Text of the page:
Many people travel with dual citizenship and dual passports. It is not illegal and rather typical in the EU, Canada, Australia, and especially Hong Kong, and becoming more frequent in China - especially since China somewhat relaxed its one-child policy for the Han-race minority (other recognized and designated minorities in China are not restricted by the one-child policy).
These are the simple steps to traveling with dual nationality passports. This assumes your child has both a Chinese AND a UK passport already, as I'm not familiar with entering / exiting China without a passport, even for babies.
Upon entry/exit China, use China travel documents.
Upon entry/exit UK, use your UK travel documents.
Rarely do immigration officials check WHERE you came from if you use that country's passport. If you're asked, just present the other passport, which shows entry/exit stamps. As you're traveling with a child on your UK passport and your child's Chinese passport, you should expect them to scrutinize both the entry and exit carefully, because of the issues of child trafficking and child kidnapping. If the immigration officer asks where you came from and the passport has no record of that exit - you'll need to show the second passport for proof.
If asked why you're entering the country with that country's passport - just tell them it's the law for dual citizenship holders.
There is nothing illegal about traveling with dual nationality passports, unless one of your home countries specifically has laws against that. It MAY raise eyebrows in third world countries (too many spy movies), but in most developed countries - this is not unusual; not pervasive, but not unusual.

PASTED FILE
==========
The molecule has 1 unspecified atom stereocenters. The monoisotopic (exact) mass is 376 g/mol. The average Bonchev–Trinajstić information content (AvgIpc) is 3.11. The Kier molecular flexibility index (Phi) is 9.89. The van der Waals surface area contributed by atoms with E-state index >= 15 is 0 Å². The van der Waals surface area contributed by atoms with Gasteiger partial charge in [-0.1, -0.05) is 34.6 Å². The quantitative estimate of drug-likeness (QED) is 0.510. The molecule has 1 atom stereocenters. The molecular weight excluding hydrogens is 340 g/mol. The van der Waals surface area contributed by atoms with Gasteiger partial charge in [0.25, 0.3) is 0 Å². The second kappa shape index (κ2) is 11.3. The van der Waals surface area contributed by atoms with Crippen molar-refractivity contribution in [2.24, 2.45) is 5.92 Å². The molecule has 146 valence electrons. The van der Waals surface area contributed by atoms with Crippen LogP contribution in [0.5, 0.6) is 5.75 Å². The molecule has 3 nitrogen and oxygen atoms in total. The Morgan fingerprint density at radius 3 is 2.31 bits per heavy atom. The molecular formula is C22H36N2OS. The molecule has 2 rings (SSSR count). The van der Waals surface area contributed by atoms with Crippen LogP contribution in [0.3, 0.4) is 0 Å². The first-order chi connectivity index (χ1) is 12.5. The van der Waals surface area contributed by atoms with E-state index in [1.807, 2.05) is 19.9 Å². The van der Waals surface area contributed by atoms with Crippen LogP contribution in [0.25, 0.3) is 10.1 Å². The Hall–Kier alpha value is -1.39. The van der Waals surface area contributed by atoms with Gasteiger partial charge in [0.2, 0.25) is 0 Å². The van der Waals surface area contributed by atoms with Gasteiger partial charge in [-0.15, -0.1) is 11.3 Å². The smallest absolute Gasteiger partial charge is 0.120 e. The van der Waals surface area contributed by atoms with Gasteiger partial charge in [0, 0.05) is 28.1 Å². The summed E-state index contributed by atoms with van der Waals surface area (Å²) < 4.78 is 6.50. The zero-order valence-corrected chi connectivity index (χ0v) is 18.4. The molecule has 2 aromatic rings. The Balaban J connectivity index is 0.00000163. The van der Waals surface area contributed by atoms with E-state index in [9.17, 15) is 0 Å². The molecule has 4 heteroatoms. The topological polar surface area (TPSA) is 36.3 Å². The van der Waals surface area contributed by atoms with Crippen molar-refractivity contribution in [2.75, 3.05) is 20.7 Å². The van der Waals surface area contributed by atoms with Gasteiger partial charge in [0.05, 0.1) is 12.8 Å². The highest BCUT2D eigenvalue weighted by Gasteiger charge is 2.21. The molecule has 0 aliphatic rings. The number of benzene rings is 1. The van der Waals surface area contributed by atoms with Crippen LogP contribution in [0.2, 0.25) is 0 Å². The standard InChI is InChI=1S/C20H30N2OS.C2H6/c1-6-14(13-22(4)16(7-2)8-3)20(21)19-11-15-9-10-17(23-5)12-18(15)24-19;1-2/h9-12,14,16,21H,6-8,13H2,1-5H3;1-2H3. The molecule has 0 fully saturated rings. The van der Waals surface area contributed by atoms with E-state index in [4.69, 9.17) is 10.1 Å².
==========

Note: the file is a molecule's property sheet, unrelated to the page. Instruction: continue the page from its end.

As long as you're forthcoming in your answers - you should have no issues traveling with your child.
FYI - in the USA - even if/when our child is/was a baby, we were required to secure children's passports when traveling.
Children's passports expire every FIVE (5) years and the USA recently stopped its program of "adding pages" to passports, so we always get the "extra pages" passports, at no additional cost (adding pages used to cost us USD 80+, while a new passport was USD 105).
Finally - and not related to this thread - if your child was born in a foreign country and you secured a US Consulate/Embassy Report of Birth Abroad as a "birth certificate" AND you bring your kids to China under the US passport - the US State Department will NOT authenticate your children's birth certificates.
If you have this issue, PM me and I'll tell you how to legally resolve this issue, bypassing the US State Department's bizarre policy (since 2012). If more than one person PM's me - I'll just start another thread.